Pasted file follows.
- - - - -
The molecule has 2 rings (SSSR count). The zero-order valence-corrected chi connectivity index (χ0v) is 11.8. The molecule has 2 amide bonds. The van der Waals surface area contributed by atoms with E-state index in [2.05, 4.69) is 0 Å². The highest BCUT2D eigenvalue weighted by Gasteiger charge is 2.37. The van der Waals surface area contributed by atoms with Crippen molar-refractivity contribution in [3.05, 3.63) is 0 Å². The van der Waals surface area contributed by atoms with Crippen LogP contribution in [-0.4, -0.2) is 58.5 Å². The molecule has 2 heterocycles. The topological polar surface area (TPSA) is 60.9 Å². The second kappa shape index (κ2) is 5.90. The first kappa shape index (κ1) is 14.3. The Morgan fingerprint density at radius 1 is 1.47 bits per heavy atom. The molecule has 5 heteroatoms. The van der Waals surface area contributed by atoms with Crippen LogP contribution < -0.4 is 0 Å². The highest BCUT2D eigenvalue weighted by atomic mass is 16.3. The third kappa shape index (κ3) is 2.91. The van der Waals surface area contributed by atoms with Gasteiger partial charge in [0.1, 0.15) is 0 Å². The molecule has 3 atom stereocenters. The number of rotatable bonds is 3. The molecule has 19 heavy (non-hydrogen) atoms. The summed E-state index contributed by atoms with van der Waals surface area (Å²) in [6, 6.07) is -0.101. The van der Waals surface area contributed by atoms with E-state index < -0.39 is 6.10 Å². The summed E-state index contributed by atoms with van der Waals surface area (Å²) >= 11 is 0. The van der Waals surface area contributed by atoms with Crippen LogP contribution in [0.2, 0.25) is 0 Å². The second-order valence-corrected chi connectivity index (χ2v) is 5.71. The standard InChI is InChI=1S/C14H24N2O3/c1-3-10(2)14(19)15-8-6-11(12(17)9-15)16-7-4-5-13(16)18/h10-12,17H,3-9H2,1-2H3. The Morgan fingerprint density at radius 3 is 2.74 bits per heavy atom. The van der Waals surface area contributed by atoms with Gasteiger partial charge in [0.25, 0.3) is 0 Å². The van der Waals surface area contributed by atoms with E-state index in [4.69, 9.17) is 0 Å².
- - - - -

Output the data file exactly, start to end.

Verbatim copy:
The molecule has 2 rings (SSSR count). The zero-order valence-corrected chi connectivity index (χ0v) is 11.8. The molecule has 2 amide bonds. The van der Waals surface area contributed by atoms with E-state index in [2.05, 4.69) is 0 Å². The highest BCUT2D eigenvalue weighted by Gasteiger charge is 2.37. The van der Waals surface area contributed by atoms with Crippen molar-refractivity contribution in [3.05, 3.63) is 0 Å². The van der Waals surface area contributed by atoms with Crippen LogP contribution in [-0.4, -0.2) is 58.5 Å². The molecule has 2 heterocycles. The topological polar surface area (TPSA) is 60.9 Å². The second kappa shape index (κ2) is 5.90. The first kappa shape index (κ1) is 14.3. The Morgan fingerprint density at radius 1 is 1.47 bits per heavy atom. The molecule has 5 heteroatoms. The van der Waals surface area contributed by atoms with Crippen LogP contribution < -0.4 is 0 Å². The highest BCUT2D eigenvalue weighted by atomic mass is 16.3. The third kappa shape index (κ3) is 2.91. The van der Waals surface area contributed by atoms with Gasteiger partial charge in [0.1, 0.15) is 0 Å². The molecule has 3 atom stereocenters. The number of rotatable bonds is 3. The molecule has 19 heavy (non-hydrogen) atoms. The summed E-state index contributed by atoms with van der Waals surface area (Å²) in [6, 6.07) is -0.101. The van der Waals surface area contributed by atoms with E-state index < -0.39 is 6.10 Å². The summed E-state index contributed by atoms with van der Waals surface area (Å²) >= 11 is 0. The van der Waals surface area contributed by atoms with Crippen LogP contribution in [0.2, 0.25) is 0 Å². The second-order valence-corrected chi connectivity index (χ2v) is 5.71. The standard InChI is InChI=1S/C14H24N2O3/c1-3-10(2)14(19)15-8-6-11(12(17)9-15)16-7-4-5-13(16)18/h10-12,17H,3-9H2,1-2H3. The Morgan fingerprint density at radius 3 is 2.74 bits per heavy atom. The van der Waals surface area contributed by atoms with Gasteiger partial charge in [0.25, 0.3) is 0 Å². The van der Waals surface area contributed by atoms with E-state index in [4.69, 9.17) is 0 Å².